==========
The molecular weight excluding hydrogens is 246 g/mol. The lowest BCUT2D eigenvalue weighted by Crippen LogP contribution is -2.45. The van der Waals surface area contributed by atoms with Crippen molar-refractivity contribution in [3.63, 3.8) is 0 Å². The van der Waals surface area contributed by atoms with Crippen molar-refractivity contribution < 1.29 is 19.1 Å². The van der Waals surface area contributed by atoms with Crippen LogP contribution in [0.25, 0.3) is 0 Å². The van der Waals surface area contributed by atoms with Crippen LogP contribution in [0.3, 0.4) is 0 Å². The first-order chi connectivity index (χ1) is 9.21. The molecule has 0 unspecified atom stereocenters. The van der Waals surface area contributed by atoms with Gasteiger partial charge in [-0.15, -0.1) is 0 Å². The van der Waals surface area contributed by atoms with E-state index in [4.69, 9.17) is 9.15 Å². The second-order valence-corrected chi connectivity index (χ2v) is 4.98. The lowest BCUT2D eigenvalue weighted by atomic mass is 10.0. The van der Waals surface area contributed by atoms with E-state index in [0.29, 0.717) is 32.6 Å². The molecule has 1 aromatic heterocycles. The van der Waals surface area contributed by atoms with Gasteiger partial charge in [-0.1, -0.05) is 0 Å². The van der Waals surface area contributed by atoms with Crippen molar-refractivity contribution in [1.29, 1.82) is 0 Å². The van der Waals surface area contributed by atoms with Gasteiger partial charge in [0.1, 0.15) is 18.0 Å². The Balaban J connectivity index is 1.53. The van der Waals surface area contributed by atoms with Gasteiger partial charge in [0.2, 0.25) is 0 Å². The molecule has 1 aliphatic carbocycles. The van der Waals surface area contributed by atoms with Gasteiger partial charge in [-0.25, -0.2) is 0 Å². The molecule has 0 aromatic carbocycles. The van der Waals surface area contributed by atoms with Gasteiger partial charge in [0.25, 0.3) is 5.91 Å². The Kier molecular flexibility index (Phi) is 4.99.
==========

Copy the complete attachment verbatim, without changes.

The molecular weight excluding hydrogens is 246 g/mol. The lowest BCUT2D eigenvalue weighted by Crippen LogP contribution is -2.45. The van der Waals surface area contributed by atoms with Crippen molar-refractivity contribution in [3.63, 3.8) is 0 Å². The van der Waals surface area contributed by atoms with Crippen molar-refractivity contribution < 1.29 is 19.1 Å². The van der Waals surface area contributed by atoms with Crippen LogP contribution in [0.25, 0.3) is 0 Å². The van der Waals surface area contributed by atoms with Crippen LogP contribution in [0.3, 0.4) is 0 Å². The first-order chi connectivity index (χ1) is 9.21. The molecule has 0 unspecified atom stereocenters. The van der Waals surface area contributed by atoms with Gasteiger partial charge in [-0.15, -0.1) is 0 Å². The van der Waals surface area contributed by atoms with E-state index in [4.69, 9.17) is 9.15 Å². The second-order valence-corrected chi connectivity index (χ2v) is 4.98. The lowest BCUT2D eigenvalue weighted by atomic mass is 10.0. The van der Waals surface area contributed by atoms with E-state index in [0.29, 0.717) is 32.6 Å². The molecule has 1 aromatic heterocycles. The van der Waals surface area contributed by atoms with Gasteiger partial charge in [-0.1, -0.05) is 0 Å². The van der Waals surface area contributed by atoms with Crippen molar-refractivity contribution in [1.29, 1.82) is 0 Å². The van der Waals surface area contributed by atoms with Gasteiger partial charge in [0.1, 0.15) is 18.0 Å². The Balaban J connectivity index is 1.53. The van der Waals surface area contributed by atoms with Gasteiger partial charge in [0.2, 0.25) is 0 Å². The molecule has 1 aliphatic carbocycles. The van der Waals surface area contributed by atoms with Gasteiger partial charge in [-0.25, -0.2) is 0 Å². The molecule has 0 aromatic carbocycles. The van der Waals surface area contributed by atoms with Gasteiger partial charge in [0.25, 0.3) is 5.91 Å². The Kier molecular flexibility index (Phi) is 4.99.